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We were told pediasure also, and he would only gain weight in his belly while on it. He is 7, and he gained weight for the first time in 4 years. He gained 5 pounds in 3 months, I just about fell over. I thought my scale was wrong, so I took him to see his doc. No one has an explanation, but he just started gaining weight. I hope your ds gains soon or at least you get some better answers.

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It's a hoop to jump through. When our ped nutritionist found out about all of DS' allergies I was giving her information. She basically did the math to convert the infant Neocate to a 2 year old's nutritional needs for me. She had to consult with someone else to do that! But- jump through the hoop, get to the next level. :glare:

 

My experience was that even with documented allergies we couldn't get nutritional supplements paid for by our private insurance. DS would have had to be totally dependent on them and we would have had to go through a lot of "proving." This was 10 years ago, but getting help for issues that didn't fit neatly into a category was very HARD.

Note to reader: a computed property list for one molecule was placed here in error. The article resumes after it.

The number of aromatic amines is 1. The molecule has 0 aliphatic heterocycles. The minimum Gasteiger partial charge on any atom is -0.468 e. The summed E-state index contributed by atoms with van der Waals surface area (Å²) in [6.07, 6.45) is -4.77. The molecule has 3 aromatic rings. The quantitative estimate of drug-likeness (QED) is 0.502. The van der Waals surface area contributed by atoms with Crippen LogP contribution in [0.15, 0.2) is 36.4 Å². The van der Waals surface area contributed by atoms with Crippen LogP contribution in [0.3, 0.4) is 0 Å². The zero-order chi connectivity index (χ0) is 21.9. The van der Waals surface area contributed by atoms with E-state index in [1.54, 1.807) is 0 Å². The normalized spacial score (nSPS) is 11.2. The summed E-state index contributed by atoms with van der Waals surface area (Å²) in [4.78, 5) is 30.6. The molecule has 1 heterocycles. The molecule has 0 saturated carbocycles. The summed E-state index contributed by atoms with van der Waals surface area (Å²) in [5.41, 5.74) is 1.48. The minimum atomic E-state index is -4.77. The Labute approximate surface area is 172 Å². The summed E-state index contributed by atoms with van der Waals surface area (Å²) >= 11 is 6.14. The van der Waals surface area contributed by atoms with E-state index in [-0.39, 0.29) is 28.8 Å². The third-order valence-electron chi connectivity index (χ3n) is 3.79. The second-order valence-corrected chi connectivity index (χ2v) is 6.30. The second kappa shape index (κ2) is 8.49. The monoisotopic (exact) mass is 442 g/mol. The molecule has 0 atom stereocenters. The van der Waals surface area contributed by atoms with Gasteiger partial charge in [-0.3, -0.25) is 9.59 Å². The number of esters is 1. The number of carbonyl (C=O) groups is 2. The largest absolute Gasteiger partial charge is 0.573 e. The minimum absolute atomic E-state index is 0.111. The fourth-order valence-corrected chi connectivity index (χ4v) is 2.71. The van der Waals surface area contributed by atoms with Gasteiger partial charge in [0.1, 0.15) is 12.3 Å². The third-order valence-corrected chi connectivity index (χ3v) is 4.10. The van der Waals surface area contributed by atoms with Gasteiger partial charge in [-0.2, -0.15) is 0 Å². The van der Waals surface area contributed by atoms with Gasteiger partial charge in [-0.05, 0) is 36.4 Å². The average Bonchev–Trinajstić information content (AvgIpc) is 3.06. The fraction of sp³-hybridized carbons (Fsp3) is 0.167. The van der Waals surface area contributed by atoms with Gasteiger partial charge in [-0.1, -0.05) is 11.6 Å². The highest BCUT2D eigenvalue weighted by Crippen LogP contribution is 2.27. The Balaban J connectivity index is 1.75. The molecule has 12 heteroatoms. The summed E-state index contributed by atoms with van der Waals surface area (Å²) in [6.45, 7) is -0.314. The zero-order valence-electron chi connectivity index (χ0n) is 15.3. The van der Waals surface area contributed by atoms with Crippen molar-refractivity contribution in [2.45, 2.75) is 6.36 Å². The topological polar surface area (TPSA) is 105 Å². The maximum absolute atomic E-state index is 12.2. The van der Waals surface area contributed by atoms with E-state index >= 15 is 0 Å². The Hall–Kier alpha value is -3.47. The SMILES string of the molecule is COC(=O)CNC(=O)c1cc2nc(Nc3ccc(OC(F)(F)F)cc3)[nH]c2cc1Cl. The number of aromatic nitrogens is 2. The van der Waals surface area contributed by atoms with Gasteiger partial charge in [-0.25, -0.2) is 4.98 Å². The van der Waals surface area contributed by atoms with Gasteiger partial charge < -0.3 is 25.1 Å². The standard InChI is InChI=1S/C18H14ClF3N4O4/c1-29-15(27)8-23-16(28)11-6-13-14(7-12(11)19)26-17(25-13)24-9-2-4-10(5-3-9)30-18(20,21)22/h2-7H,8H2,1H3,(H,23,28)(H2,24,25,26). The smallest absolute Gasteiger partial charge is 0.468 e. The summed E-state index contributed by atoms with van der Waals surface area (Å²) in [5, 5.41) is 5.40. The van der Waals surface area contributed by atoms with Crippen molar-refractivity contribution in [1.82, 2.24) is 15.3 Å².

Edited by MomatHWTK
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Sounds like passing the buck (oh look, this is food related better let the nutritionist prescribe it), but a good dietitian can tell you what prescription supplements are available and which might work best for your situation.

 

I would first ask the doctor if the nutritionist is experienced in your issues (behavioral/sensory/physical/etc.). It doesn't mean much if they're just familiar with diabetes/heart diets. I love our dietitian but she is very knowledgeable about my son's special diet...and oh-so-busy because of that.

 

I hope the therapist went well.

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*gently*

 

You're angry and ready to attack w/out even having talked to the nutritionist.

 

You're dismissing it before you've even had the appt. Talk to the nutritionist, be clear about the difficulties you're experiencing, (cause who knows how much info the Dr gave) and take it from there.

 

She/he may have considerable experience in dealing w/this situation, and have ideas that you haven't explored.

 

I'm not saying any profession is perfect, but why be so angry when you haven't even met w/this person? Why assume that they are going to be of no assistance?